Archive for April, 2007

Genesis of NWFP

Recently North West Frontier Province (NWFP) of Pakistan has been the focus of world media but mostly for wrong reasons. Everyday there was bad news coming out of South & North Waziristan or Tank or D I Khan. Most of the news involved tribal militants fighting either with para military forces or unidentified foreign fighters. Reading thaese news makes one wonder what kind of society we have in NWFP. It also raises questions about the origin, psychological make up and human element of these tribal people?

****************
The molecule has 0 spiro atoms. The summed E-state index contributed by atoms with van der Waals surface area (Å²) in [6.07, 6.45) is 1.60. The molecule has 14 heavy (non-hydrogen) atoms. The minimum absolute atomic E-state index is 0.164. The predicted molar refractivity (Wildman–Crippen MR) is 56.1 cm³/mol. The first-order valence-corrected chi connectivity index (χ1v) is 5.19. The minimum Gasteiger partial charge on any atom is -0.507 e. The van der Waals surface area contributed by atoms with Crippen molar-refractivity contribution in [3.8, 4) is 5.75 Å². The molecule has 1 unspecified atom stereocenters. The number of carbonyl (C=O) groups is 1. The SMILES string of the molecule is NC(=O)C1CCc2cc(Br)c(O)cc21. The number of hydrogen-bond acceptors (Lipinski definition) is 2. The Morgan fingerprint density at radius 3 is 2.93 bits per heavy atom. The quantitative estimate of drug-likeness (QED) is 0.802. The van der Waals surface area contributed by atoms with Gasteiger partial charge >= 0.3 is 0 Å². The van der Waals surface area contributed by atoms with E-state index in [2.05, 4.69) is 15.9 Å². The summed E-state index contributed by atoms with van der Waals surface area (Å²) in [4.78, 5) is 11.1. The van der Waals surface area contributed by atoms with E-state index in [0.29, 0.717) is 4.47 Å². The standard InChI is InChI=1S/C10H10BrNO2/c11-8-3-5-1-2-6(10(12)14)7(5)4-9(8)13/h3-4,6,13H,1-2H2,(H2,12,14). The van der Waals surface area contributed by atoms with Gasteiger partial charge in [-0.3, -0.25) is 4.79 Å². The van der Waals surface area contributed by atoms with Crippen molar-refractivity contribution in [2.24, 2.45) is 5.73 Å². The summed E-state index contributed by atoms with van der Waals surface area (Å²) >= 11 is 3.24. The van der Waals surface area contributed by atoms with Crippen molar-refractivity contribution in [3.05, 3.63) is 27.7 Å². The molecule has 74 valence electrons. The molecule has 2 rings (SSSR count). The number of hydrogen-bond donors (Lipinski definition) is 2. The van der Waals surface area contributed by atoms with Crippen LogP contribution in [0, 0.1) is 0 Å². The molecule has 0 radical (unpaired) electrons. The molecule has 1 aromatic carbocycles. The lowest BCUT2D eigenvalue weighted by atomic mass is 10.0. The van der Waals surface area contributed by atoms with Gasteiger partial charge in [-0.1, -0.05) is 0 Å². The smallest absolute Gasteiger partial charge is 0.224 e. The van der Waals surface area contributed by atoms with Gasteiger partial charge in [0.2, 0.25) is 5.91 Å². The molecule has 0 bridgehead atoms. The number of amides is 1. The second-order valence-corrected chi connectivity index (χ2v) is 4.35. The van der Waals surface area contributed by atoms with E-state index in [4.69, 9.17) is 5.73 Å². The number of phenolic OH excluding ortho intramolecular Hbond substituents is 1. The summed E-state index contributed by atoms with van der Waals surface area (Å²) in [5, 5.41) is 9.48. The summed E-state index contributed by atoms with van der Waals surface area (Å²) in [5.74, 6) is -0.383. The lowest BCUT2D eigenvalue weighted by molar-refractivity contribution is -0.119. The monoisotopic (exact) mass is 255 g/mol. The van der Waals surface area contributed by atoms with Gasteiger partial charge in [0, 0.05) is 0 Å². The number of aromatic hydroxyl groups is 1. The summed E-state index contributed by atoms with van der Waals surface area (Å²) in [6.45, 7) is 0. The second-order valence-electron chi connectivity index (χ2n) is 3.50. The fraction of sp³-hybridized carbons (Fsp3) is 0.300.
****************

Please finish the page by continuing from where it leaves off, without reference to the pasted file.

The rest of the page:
NWFP lies at the cross road of civilizations on one side is the Indian civilization while on the other it is a gateway to Central Asian states. For centuries ambitious Central Asian leaders have passed through its alleys to invade rich lands of India. These marching armies forced the local population to carry weapons not only to protect themselves but also to demonstrate their independence. The flow of foreign forces has also made them accept diversity of cultures as well as instill a sense of hospitality as long as the foreigner does not have an evil intent. Although belonging to same linguistic group of Pashtuns many different tribes emerged over time with their own unique identity represented in their last names like Afridi, Kundi, Khattak, Durrani etc. As a community Pathans have always been idealistically romantic people keeping a fine balance between their family, religious and social life. Professionally Pathans have been mostly engaged in government jobs, military service, transportation industry and merchandise trade. Except for some dry fruit producton, agriculture and industry has never been the hall mark of their livelihood. Disputes among tribal groups have always been resolved by a council of elders called Jirga. The decisions of the jirga are binding on all members of the tribes without any recourse to an appeal. NWFP is an integral part of the federation of Pakistan but for all practical purposes the responsibility of maintaining law and order fell on the shoulders of tribal Jirgas which successfully played that role until late 1980s.